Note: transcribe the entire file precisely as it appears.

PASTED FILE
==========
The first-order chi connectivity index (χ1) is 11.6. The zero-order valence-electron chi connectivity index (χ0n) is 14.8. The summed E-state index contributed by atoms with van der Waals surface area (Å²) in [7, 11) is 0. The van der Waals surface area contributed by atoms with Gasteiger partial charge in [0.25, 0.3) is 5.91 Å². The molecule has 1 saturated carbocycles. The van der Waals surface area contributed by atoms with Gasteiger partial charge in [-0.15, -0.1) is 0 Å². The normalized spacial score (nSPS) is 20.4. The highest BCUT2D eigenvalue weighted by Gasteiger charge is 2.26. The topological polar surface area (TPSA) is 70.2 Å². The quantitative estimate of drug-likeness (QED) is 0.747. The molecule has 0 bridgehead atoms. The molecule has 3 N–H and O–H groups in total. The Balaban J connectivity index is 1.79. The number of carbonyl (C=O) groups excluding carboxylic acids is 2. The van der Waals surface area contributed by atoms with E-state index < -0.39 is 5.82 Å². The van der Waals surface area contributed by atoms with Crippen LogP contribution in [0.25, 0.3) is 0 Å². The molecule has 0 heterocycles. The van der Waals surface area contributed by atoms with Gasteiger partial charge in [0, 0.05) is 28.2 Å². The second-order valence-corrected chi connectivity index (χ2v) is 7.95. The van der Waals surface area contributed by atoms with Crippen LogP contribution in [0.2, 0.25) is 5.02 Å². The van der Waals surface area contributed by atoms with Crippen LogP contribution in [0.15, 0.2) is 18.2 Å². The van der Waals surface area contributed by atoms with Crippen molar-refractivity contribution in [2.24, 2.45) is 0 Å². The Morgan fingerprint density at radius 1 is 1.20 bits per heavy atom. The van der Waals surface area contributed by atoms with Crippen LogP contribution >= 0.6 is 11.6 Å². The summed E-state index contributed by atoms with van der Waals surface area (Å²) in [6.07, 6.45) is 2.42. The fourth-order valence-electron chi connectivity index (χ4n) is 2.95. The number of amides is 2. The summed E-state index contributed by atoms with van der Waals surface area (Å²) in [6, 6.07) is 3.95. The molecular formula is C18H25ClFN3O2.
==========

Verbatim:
The first-order chi connectivity index (χ1) is 11.6. The zero-order valence-electron chi connectivity index (χ0n) is 14.8. The summed E-state index contributed by atoms with van der Waals surface area (Å²) in [7, 11) is 0. The van der Waals surface area contributed by atoms with Gasteiger partial charge in [0.25, 0.3) is 5.91 Å². The molecule has 1 saturated carbocycles. The van der Waals surface area contributed by atoms with Gasteiger partial charge in [-0.15, -0.1) is 0 Å². The normalized spacial score (nSPS) is 20.4. The highest BCUT2D eigenvalue weighted by Gasteiger charge is 2.26. The topological polar surface area (TPSA) is 70.2 Å². The quantitative estimate of drug-likeness (QED) is 0.747. The molecule has 0 bridgehead atoms. The molecule has 3 N–H and O–H groups in total. The Balaban J connectivity index is 1.79. The number of carbonyl (C=O) groups excluding carboxylic acids is 2. The van der Waals surface area contributed by atoms with E-state index < -0.39 is 5.82 Å². The van der Waals surface area contributed by atoms with Crippen LogP contribution in [0.25, 0.3) is 0 Å². The molecule has 0 heterocycles. The van der Waals surface area contributed by atoms with Gasteiger partial charge in [0, 0.05) is 28.2 Å². The second-order valence-corrected chi connectivity index (χ2v) is 7.95. The van der Waals surface area contributed by atoms with Crippen LogP contribution in [0.2, 0.25) is 5.02 Å². The van der Waals surface area contributed by atoms with Crippen LogP contribution in [0.15, 0.2) is 18.2 Å². The van der Waals surface area contributed by atoms with Crippen molar-refractivity contribution in [2.24, 2.45) is 0 Å². The Morgan fingerprint density at radius 1 is 1.20 bits per heavy atom. The van der Waals surface area contributed by atoms with Crippen LogP contribution >= 0.6 is 11.6 Å². The summed E-state index contributed by atoms with van der Waals surface area (Å²) in [6.07, 6.45) is 2.42. The fourth-order valence-electron chi connectivity index (χ4n) is 2.95. The number of amides is 2. The summed E-state index contributed by atoms with van der Waals surface area (Å²) in [6, 6.07) is 3.95. The molecular formula is C18H25ClFN3O2.